The Cooking Lab in the Key Building at Campus Valla is crowded, hot and full of cooking fumes, as some 25 students from 15 countries prepare an Easter buffet. The menu features Swedish specialities – pickled herring, Jansson’s Temptation, meatballs and gravlax. The head chef tonight is course coordinator Bo Hinnerson, who started Nordic Culture 17 years ago.
“Sure, you can read about food. But there’s no point if you don’t get to cook and taste it. The same goes for all culture – you have to experience it.”
Nordic Culture is intended for exchange students, and is part-time for one term. The group meets every Wednesday evening. For some students it’s part of their agreement, but many take it as an elective. Many of the students are European, while others come from Australia, North America and increasingly, Asia. Marketing isn’t necessary; the course sells itself and there’s always a waiting list.
“In our teaching we use methods inspired by experiential learning and outdoor education. In addition to more traditional study forms, there’s a lot of hands-on content; we experience things and have fun together. To make this happen, we travel on live-in seminars for a few days, experiencing both urban and rural settings.”
Countryside is an aha experience
This year’s group has already travelled to the Swedish mountains, where many of the students saw snow and mountains for the first time. They snowshoed over the Åreskutan mountain, experienced Sami culture and visited the Jamtli open-air museum. On route they stopped in Nusnäs to see how Dalecarlian horses are made. Soon they’re off to a nearby archipelago – after spending a day on a local walking trail.
The programme varies depending on season. Some classes visit Stockholm, to sample some culture in the city centre as well as the suburbs.
“The countryside is an aha experience, as the students aren’t used to being out in nature, and they have no idea of the Swedish Right of Public Access and our relation to nature. We make an effort not to be tourists, but to get below the surface, so we can understand the culture. On our trip to the archipelago we head out with professional fishermen, and everyone helps out with letting out and taking in the nets, and with cleaning, smoking and eating the fish. Not many Swedes get to experience that.”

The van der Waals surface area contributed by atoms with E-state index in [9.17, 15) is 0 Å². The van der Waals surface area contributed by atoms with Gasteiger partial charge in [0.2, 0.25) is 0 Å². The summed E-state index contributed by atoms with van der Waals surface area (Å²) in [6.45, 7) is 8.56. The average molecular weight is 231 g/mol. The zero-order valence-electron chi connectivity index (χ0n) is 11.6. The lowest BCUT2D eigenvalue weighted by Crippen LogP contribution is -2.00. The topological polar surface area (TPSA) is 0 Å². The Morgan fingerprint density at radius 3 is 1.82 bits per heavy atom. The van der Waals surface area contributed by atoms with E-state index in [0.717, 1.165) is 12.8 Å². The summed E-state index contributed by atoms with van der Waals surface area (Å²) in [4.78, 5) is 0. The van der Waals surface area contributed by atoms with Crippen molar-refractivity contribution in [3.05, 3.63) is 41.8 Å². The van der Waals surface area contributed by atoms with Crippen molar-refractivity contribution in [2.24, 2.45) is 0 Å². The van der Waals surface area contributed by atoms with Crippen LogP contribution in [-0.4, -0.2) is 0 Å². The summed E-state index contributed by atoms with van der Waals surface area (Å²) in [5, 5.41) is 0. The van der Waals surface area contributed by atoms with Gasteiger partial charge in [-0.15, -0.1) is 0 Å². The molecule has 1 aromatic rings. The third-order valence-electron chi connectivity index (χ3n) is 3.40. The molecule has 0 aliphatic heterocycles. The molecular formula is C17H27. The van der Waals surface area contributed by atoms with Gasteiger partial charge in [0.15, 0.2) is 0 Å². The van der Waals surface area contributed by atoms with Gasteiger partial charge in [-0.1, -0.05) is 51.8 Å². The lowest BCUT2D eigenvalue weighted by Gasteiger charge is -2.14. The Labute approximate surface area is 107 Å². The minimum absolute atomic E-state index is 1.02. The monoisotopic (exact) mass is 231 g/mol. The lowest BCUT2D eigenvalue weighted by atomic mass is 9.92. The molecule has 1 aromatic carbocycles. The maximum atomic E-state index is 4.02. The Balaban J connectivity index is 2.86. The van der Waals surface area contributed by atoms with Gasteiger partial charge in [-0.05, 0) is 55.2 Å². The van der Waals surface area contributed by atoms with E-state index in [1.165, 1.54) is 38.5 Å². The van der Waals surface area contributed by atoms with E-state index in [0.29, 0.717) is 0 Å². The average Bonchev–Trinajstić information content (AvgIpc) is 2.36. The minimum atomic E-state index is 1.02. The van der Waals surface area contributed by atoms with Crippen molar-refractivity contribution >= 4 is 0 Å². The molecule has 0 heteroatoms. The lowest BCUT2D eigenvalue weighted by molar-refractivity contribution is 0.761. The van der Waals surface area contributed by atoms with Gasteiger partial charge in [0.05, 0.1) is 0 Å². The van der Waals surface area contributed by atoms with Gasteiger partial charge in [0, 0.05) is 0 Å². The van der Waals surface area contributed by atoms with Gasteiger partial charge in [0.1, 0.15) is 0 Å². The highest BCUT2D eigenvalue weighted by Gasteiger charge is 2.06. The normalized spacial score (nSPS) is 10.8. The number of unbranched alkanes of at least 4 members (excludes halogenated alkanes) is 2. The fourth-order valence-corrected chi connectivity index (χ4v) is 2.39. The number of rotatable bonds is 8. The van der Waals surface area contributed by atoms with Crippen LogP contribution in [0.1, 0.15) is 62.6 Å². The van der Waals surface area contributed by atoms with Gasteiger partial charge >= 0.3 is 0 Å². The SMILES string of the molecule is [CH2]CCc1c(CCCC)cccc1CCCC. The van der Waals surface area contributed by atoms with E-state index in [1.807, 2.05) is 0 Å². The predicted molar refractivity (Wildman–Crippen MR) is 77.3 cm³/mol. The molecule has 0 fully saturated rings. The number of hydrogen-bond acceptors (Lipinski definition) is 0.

“Nordic art, literature, architecture, film, folk and contemporary music, as well as traditions and festivities are all on the curriculum. As is immaterial culture such as folklore and folk religion. And the ’fika’ is a strong tradition that every visitor to Sweden comes across, and many want to take home with them,” according to Bo Hinnerson.
A portion of identity
In the Cooking Lab the Easter buffet is almost ready. Alena Stvanova and Maria Gutiérrez are standing at a table, making meatballs.
“I wanted to meet students from other countries and learn more about Sweden. I love nature, and Sweden has lots of nature,” says Alena Stvanova from Prague, who is studying human resources and adult education.
“I get the impression that in Sweden people care more about their history and culture. We have snow and mountains in the Czech Republic as well, but seeing other people get excited about it actually makes me appreciate it more than I used to. And I like the social idea of the Swedish fika.”
Her classmate Maria Gutiérrez also likes fika – coffee or tea and a snack. Maria comes from Navarra, Spain, where she studies teaching for special needs. In Linköping she is doing her work experience.
“Sweden is so different, I wanted to discover the country and meet people from other countries. The teaching is different too, I wanted to learn more about the methods.”
“One thing that surprised me is that even though it is very cold here, you Swedes still get out into the countryside very much.”
“A sizeable portion of the course is about identity. It’s an eye-opener, and it gives lots of people a new perspective on their own culture and identity,” says Bo Hinnerson.
Do you think about the fact that you have quite a large impact on the image of Sweden that gets spread abroad?
“Yes, I actually do think about that. More than 800 students worldwide have taken the course. Some come back to do their master’s. One did their graduation project on the small-scale professional fishermen, a profession that will probably disappear. One former student now works in the EU parliament with nature and environmental issues, which is obviously a topic we discuss in the course. Plus, the world isn’t that big, we learn from one another. When the world meets here in Linköping we discover that we actually have quite a lot in common,” concludes Bo Hinnerson.